President’s Day or Washington’s Birthday?

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Actually, it's neither. The holiday, created by the Uniform Holiday Act of 1968, and celebrated on the third Monday in February, is officially named Washington's Birthday. George Washington's birthday, however, is February 22, and it is impossible for the date of the third Monday to be any later than February 21, meaning Washington's Birthday will never actually fall on his birthday. In 1971, President Richard Nixon proclaimed the holiday “President's Day,” in order to honor all the past presidents of the United States, but his proclamation did not carry the same weight as an Executive Order so the name was never officially changed, although it is popularly used.

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Whether it is called President's Day or Washington's Birthday it is a federal holiday, meaning most federal employees get a three-day weekend and most offices of the federal government are closed. This includes the Post Office and the Internal Revenue Service. There are only 10 federal holidays set by law. They are: New Year's Day (January 1), Martin Luther King's Birthday (third Monday in January), Washington's Birthday (third Monday in February), Memorial Day (last Monday in May), Independence Day (July 4), Labor Day (first Monday in September), Columbus Day (second Monday in October), Veteran's Day (November 11), Thanksgiving (fourth Thursday in November) and Christmas Day (December 25).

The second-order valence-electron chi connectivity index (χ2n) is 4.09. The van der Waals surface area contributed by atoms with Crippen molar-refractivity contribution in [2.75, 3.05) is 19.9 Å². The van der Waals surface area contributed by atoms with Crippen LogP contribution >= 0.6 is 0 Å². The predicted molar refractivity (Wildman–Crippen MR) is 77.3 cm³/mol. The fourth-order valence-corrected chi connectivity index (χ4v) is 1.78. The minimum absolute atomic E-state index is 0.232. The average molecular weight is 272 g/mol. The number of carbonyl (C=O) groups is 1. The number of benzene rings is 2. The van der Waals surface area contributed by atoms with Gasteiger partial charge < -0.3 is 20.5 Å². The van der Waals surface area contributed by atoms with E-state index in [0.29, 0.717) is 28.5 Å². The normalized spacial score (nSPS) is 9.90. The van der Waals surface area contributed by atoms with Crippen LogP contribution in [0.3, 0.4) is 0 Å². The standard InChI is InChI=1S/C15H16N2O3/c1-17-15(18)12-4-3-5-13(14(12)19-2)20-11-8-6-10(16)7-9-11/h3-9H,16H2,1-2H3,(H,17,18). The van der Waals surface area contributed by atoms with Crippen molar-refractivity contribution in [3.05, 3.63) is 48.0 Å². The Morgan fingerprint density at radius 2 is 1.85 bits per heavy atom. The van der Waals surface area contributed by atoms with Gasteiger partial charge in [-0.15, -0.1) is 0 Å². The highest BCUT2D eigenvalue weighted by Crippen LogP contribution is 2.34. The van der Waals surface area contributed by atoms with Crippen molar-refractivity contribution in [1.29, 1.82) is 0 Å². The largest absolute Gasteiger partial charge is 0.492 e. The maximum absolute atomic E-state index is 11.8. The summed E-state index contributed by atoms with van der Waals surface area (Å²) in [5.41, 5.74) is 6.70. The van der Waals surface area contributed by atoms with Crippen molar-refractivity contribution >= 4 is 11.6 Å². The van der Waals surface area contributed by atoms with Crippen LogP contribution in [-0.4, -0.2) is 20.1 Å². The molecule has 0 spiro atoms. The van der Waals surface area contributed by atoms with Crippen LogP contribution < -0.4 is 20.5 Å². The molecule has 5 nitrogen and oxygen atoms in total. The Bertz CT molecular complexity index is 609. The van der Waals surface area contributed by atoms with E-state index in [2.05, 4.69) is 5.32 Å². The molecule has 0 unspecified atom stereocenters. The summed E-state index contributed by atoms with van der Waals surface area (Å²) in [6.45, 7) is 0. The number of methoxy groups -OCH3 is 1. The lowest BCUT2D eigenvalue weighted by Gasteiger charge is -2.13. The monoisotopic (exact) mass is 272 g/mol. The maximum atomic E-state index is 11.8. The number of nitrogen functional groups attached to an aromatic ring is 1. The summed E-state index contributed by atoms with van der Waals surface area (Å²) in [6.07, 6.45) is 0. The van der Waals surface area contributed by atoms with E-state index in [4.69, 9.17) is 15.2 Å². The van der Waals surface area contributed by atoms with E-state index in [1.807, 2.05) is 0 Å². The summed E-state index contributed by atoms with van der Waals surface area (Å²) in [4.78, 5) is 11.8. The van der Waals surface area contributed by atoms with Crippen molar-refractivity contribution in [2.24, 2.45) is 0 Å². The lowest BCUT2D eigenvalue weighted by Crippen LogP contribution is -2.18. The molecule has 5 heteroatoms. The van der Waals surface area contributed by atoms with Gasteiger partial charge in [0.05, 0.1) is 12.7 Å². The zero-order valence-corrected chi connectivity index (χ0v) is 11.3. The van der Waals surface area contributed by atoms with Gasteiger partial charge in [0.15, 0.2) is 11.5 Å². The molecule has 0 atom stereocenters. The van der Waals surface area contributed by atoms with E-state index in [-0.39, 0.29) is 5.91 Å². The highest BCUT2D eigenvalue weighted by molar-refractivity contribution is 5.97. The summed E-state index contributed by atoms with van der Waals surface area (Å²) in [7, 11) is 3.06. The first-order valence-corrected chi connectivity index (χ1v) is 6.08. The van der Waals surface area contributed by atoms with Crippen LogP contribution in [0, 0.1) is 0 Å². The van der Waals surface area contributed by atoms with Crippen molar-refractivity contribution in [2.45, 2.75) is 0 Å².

Section 6103(a) of Title 5 of the United States Code specifies holidays for federal employees but does not apply to state or local government employees or to private employers. Many businesses, as well as state and local governments, were closed on the third Monday in February until the late 1980's. Throughout the 1990's and to the present day, the number of employers outside the federal government observing the President's Day holiday with a three-day weekend has steadily declined. This decline is attributed, in part, to an increase in the number of state and local governments and private employers celebrating Martin Luther King's Birthday.

A review of the news over the weekend indicates that many offices of state and local governments will also be closed Monday. So will the New York Stock Exchange, the Chicago Mercantile Exchange, NASDAQ, and the Chicago Board of Trade.

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